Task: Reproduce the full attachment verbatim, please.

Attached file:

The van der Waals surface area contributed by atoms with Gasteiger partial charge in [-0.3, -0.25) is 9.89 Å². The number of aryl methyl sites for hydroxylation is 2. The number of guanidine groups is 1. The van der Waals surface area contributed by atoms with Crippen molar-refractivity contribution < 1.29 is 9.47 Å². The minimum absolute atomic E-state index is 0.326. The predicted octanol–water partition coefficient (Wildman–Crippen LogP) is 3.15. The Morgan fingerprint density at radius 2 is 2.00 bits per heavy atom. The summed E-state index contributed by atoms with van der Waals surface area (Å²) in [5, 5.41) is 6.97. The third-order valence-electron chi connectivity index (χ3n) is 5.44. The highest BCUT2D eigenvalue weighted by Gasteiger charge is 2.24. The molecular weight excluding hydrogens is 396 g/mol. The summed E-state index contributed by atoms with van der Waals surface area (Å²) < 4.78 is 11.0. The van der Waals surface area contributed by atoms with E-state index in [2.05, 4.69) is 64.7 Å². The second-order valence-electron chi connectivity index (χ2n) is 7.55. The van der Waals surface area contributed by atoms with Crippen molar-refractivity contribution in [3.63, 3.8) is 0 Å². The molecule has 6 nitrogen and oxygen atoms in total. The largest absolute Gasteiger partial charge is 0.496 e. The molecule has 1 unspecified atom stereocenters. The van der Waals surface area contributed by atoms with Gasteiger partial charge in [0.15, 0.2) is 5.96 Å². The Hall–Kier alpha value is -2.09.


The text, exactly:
The van der Waals surface area contributed by atoms with Gasteiger partial charge in [-0.3, -0.25) is 9.89 Å². The number of aryl methyl sites for hydroxylation is 2. The number of guanidine groups is 1. The van der Waals surface area contributed by atoms with Crippen molar-refractivity contribution < 1.29 is 9.47 Å². The minimum absolute atomic E-state index is 0.326. The predicted octanol–water partition coefficient (Wildman–Crippen LogP) is 3.15. The Morgan fingerprint density at radius 2 is 2.00 bits per heavy atom. The summed E-state index contributed by atoms with van der Waals surface area (Å²) in [5, 5.41) is 6.97. The third-order valence-electron chi connectivity index (χ3n) is 5.44. The highest BCUT2D eigenvalue weighted by Gasteiger charge is 2.24. The molecular weight excluding hydrogens is 396 g/mol. The summed E-state index contributed by atoms with van der Waals surface area (Å²) < 4.78 is 11.0. The van der Waals surface area contributed by atoms with E-state index in [2.05, 4.69) is 64.7 Å². The second-order valence-electron chi connectivity index (χ2n) is 7.55. The van der Waals surface area contributed by atoms with Crippen molar-refractivity contribution in [3.63, 3.8) is 0 Å². The molecule has 6 nitrogen and oxygen atoms in total. The largest absolute Gasteiger partial charge is 0.496 e. The molecule has 1 unspecified atom stereocenters. The van der Waals surface area contributed by atoms with Gasteiger partial charge in [0.15, 0.2) is 5.96 Å². The Hall–Kier alpha value is -2.09.